Minimizing liability risks with effective records retention policy

By Angela L. Carr and Sara E. Sweeney

Rhode Island law requires medical practices to safely and confidentially maintain a patient’s records for a minimum of five years unless otherwise required by law or regulation.

An effective record retention policy can minimize the liability risks of this recordkeeping mandate.

What are those risks? Court sanctions and adverse jury instructions can result from the inadvertent destruction of patient records in the context of pending litigation or being on notice of potential litigation. Another risk is an inadvertent disclosure of medical information that violates laws protecting patient privacy.

Aside from legal risks, medical practices potentially face storage constraints and unnecessary costs if they store records beyond the time required under law. And if your practice has paper and electronic records, complications can arise if you do not maintain consistent storage and destruction procedures.

Benefits of formal records retention policy

A record retention policy essentially routinizes document retention and reduction, which:

  • minimizes inconsistent internal practices;
  • establishes benchmarks and rules consistent with Rhode Island and federal law; and
  • defines consistent practices and procedures for personnel to follow.

These objectives are particularly important for avoiding an inadvertent breach of patient privacy and/or an inadvertent destruction of records related to litigation or other legal actions.

Equally as important as having a records retention policy is consistently using and implementing it. A policy does not need to be lengthy or complicated. The key is to create one and follow it routinely.

An effective policy goes hand in hand with an organized system for keeping and maintaining paper and/or electronic records.

Litigation hold

An effective record retention policy will include a “litigation hold” provision. A litigation hold is triggered by notice of a claim, lawsuit, audit, or government action, and requires a medical practice to maintain all records/materials related to the claim.

A litigation hold preserves documents that would be otherwise destroyed pursuant to a records destruction policy. It should apply to a broad sweep of potentially relevant documents, including paper files, e-records, emails, attachments to emails, calendars, and internal notes.

To minimize business disruption, a record retention policy should identify the person or person(s) who will respond to documents requests.

Best practices

A new requirement under HIPAA requires medical providers to maintain “administrative documents” for six years. In light of this requirement, it is advisable to retain records for at least six years, even though Rhode Island regulations require medical records to be maintained for five years after the last contact with a patient (in the case of a minor, five years after the age of majority).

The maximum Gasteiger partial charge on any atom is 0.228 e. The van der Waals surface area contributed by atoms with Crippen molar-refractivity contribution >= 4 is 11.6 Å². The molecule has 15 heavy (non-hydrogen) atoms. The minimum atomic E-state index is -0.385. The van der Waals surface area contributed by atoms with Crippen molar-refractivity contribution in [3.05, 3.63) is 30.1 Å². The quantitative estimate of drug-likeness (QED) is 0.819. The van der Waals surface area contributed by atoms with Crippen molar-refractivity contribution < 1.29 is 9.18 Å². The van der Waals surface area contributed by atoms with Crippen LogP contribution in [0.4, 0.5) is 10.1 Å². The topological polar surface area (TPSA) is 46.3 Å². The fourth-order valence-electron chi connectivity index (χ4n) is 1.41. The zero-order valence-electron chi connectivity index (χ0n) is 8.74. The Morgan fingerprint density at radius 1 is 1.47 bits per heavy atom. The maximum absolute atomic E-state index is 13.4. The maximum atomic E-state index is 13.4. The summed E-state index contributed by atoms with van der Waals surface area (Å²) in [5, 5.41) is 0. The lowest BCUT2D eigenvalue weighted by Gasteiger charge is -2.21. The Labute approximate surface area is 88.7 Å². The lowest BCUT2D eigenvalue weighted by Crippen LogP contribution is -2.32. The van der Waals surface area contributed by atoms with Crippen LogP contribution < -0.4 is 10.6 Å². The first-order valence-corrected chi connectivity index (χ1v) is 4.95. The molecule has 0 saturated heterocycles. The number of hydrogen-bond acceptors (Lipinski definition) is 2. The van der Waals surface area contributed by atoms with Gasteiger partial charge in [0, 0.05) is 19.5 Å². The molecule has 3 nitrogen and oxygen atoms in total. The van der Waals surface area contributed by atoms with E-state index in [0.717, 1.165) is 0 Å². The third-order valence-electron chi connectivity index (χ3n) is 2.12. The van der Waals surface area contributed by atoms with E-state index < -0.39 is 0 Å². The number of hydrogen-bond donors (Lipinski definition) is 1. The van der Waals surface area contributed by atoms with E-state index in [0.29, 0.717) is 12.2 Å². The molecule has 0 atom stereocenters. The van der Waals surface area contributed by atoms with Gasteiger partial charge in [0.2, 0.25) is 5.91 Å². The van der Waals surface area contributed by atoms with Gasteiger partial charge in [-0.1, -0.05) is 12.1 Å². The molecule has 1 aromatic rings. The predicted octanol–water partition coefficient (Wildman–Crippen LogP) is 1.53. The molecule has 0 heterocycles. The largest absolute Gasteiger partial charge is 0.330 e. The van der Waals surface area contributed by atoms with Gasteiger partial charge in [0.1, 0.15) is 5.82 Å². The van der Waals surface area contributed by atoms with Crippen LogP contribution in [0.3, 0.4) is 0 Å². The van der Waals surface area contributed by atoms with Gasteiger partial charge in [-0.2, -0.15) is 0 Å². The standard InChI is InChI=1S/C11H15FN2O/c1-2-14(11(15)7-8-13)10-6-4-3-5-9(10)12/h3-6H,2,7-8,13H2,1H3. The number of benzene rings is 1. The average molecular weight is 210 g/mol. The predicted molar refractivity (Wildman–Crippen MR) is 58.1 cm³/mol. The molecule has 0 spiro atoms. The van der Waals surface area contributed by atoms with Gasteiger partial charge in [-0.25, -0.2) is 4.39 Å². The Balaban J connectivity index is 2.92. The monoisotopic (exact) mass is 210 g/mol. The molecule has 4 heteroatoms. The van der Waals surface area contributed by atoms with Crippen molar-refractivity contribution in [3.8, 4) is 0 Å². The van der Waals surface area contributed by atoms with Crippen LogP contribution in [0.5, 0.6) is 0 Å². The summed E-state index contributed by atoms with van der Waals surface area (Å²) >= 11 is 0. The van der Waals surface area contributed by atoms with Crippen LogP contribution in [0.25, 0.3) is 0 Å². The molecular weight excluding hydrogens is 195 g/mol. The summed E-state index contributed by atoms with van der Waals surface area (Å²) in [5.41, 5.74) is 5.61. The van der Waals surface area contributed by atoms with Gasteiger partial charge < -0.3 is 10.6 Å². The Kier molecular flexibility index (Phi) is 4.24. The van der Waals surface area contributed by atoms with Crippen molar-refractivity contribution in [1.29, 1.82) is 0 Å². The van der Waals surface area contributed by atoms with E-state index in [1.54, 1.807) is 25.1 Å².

The HIPAA regulation is not entirely clear on whether the term “administrative” encompasses medical records. Nonetheless, it’s wiser to err on the side of caution and maintain all patient records for a minimum six years.

In addition to regulatory requirements for maintaining patient records, the American Medical Association has stated that medical considerations are the primary basis for deciding how long to retain patient records. AMA Ethics Opinion 7.05.

The AMA also advises medical practices to preserve patient confidentiality by destroying records no longer deemed medically necessary and that are beyond any regulatory retention period. AMA Ethics Opinion 7.05.

Patients should receive advance notice that records will be destroyed in accordance with a record retention policy, and should be given the opportunity to obtain copies. Another best practice is to send letters to patients advising them of records that have been destroyed.

To properly track the history of medical records, practitioners should include destruction notices in patient files that list what documents have been destroyed and when. This important administrative step will avoid any uncertainties in the future.

Other must-haves in a record retention policy are:

  • Stating the purpose of the policy;
  • Designating a person or person(s) responsible for overseeing the policy, overseeing the destruction or records, and responding to documents requests;
  • Specifying how long your organization will maintain records;
  • Indicating the method of storage of information (e.g., paper, electronic, microfilm); and
  • Detailing the method by which each storage medium is destroyed.

Angela Carr is a partner at Barton Gilman LLP. She has devoted her career to the defense of clients in medical professional liability cases. Angela also advises practice groups and medical institutions on health care risk management and employment issues. Sara Sweeney is a former Rhode Island Supreme Court Clerk and an experienced medical defense attorney who represents medical professionals in Rhode Island and Massachusetts.